Monday, December 12, 2011

CNN Heroes: Soap, Water, Land, Shelter, are all Feminist Issues

Diane Latiker Nonprofit: Kids Off the Block What it does: Gives young people in Chicago a place to hang out and learn valuable life skills so they can stay off the streets and away from rampant gang violence
Diane says: "What I want people to know is that the work that I and so many others do can literally be the difference between life and death for a generation that seems to have lost all hope. ... If I can make a change in a generation, then my community's going to get better -- because they're going to be the ones that take it over."
Exploring the issue: In several cities around the world, streetwise "interrupters" are trying to stop teen violence before it starts.
Donate to Kids Off the Block

Robin Lim Nonprofit: Yayasan Bumi Sehat What it does: Offers free prenatal care, birthing services and medical aid to low-income women in Indonesia
Robin says: "Because the cost of childbirth often exhausts the family's income, the poor and even the middle-income people of the world find themselves in a downward spiral of suffering and loss, just when they should be celebrating the births of their babies."
Exploring the issue: Many women in the developing world do not have access to contraception or maternal care.
Donate to Yayasan Bumi Sehat

Derreck Kayongo
Nonprofit: Global Soap Project What it does: Collects partially used hotel soap in the United States, reprocesses it and then sends it abroad to save lives in impoverished countries
Derreck says: "Because of our work, this world is going to be a better place than we found it -- with no soap being thrown away and with no child or woman ... or any vulnerable populous left without a bar of soap to fend off disease."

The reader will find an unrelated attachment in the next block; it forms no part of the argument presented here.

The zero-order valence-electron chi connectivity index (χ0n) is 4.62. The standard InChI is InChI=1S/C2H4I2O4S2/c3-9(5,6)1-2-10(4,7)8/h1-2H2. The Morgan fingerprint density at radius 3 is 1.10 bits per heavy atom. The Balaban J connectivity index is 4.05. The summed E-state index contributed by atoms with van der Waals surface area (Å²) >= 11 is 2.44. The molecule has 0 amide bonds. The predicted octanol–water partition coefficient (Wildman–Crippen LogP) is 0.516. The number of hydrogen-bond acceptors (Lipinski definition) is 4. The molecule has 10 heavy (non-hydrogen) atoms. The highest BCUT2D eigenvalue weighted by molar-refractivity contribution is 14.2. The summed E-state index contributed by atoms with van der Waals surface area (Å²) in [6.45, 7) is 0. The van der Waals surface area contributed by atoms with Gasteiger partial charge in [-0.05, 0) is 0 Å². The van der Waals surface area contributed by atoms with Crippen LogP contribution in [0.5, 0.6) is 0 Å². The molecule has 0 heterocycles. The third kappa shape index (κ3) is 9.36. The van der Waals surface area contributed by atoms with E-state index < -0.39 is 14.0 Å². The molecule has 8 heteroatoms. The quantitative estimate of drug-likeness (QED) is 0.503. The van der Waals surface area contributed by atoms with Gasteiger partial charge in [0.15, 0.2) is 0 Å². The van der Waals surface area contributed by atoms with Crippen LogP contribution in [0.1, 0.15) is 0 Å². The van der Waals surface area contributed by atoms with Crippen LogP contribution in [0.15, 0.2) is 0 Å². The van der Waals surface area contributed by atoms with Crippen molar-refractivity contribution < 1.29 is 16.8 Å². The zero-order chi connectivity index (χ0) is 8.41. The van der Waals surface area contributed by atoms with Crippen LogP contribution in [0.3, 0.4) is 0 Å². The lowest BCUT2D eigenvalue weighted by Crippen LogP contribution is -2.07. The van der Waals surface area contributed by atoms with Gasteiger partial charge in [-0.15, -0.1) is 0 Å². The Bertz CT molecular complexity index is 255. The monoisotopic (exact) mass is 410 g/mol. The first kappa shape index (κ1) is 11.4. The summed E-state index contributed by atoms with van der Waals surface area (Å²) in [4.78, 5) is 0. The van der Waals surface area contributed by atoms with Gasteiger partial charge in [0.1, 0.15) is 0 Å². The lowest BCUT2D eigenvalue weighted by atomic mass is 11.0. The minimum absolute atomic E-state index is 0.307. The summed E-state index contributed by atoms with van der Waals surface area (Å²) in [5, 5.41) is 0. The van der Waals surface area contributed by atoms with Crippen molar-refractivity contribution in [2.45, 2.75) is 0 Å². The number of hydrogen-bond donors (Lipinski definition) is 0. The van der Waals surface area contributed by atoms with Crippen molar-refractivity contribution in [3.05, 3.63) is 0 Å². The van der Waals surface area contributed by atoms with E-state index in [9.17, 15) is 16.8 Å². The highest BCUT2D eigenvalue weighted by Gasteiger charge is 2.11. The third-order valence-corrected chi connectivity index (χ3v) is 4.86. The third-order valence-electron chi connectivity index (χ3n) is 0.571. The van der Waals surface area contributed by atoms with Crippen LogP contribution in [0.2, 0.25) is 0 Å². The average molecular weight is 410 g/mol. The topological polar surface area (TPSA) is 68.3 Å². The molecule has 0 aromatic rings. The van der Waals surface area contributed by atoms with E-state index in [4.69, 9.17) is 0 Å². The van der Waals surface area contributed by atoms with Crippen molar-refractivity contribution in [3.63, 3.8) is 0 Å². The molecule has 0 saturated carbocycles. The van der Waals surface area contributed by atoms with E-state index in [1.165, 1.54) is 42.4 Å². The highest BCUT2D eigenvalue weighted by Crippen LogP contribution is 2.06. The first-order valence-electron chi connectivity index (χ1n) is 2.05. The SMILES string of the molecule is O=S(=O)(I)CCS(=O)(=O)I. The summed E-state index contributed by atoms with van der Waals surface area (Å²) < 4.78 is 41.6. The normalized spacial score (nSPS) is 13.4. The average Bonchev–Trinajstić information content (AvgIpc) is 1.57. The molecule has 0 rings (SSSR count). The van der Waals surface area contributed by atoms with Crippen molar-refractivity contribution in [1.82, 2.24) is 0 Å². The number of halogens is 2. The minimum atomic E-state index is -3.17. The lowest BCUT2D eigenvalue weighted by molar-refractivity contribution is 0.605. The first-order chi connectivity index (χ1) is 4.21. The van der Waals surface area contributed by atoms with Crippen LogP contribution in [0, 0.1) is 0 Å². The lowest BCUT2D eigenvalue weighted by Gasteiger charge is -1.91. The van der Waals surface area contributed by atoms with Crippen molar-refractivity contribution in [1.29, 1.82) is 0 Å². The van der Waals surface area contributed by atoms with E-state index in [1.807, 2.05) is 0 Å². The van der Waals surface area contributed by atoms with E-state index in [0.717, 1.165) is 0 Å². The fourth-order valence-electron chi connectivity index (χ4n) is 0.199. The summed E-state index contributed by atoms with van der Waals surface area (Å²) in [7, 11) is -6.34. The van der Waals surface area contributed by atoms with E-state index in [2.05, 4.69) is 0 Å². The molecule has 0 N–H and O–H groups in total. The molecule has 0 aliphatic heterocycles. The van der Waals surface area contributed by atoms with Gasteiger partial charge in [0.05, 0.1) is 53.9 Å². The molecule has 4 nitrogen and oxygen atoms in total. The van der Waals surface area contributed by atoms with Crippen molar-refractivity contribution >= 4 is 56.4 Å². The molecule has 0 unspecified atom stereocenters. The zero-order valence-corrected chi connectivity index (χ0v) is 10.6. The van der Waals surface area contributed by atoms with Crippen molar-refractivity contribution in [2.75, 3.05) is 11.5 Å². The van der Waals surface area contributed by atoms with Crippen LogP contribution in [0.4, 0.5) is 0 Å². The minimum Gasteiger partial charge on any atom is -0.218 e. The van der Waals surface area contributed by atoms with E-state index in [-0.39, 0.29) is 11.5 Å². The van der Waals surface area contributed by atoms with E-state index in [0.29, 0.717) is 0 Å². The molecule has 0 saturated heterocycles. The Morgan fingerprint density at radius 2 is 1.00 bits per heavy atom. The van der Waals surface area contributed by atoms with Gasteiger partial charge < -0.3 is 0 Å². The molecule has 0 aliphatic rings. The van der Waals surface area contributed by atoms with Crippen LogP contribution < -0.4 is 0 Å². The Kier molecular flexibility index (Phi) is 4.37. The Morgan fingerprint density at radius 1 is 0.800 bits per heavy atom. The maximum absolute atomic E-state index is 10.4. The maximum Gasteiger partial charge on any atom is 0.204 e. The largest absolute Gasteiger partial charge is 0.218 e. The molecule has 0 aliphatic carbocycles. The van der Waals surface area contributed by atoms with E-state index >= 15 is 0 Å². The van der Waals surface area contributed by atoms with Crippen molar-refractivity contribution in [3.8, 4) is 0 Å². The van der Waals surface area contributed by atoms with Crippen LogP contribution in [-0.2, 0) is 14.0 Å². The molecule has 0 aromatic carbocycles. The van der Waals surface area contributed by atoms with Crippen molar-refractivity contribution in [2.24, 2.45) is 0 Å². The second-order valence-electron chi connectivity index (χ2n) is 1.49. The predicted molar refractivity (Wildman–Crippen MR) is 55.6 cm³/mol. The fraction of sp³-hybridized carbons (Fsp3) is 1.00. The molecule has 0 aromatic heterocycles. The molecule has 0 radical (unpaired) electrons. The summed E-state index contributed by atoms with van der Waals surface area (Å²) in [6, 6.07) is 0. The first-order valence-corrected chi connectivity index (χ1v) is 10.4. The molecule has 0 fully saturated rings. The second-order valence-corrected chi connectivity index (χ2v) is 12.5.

Exploring the issue: In developing countries around the world, millions of children lack access to soap and clean water.
Donate to Global Soap Project

What appears above is from *here*.

Watching CNN's annual presentation of honors to various activists around the world, called CNN Heroes, reminds me, once again, of how many issues there are facing women and girls around the world. Far more issues than face those of us who are relatively wealthy, sheltered, and regionally advantaged.

Soap is needed to cleanse the skin of lethal bacteria. Clean, safe, accessible, free water is needed to live and be well. Unpoisoned and unoccupied land is a requirement for self-determination, community, spiritual health, and overall well-being. If one's land and water is occupied and possessed, or ravaged and poisoned by corporate power, by men, or by White-World settlers and invaders, it is difficult to sustain one's own life and the life of one's people. Safe, sturdy shelter is an increasingly rare thing. For women and girls to be physically safe, walls must offer protection from harmful forces both outside and inside.

What CNN Heroes does is to highlight (for two hours each year) activism by individuals, not collective activism designed to overthrow tyrannical and oppressive regimes, including regimes of men warring against women and girls. You will not hear the terms "white supremacy" or "male supremacy" or "the savage blood-thirst of the Western World" named as such in programs produced for CNN. It will honor amazing individuals only as long as those individuals do not publicly call for massive systemic change that disadvantages US corporate, raced, and patriarchal power.

What would the effect on the world be if all Western news media reported 24 hours a day/365 days a year on the necessity and value of anti-oppression activism? When will activists be given more than a few minutes to express thanks to CNN and instead detail how US corporate and military (patriarchal, imperialist) power murders millions of people, mostly poor, of color, and female?

When will Anderson Cooper speak to this in ways that educate his audience to the systemic, institutionalised dimensions of the harms spoken of in this annual special? I wonder. Because as long as the masses of media consumers are led to think that globalised atrocities and injustices are caused by unorganised or merely unfortunate events, we are left ignorant about how to properly support those activists who are working for radical social-political-economic change. And how to be those activists too.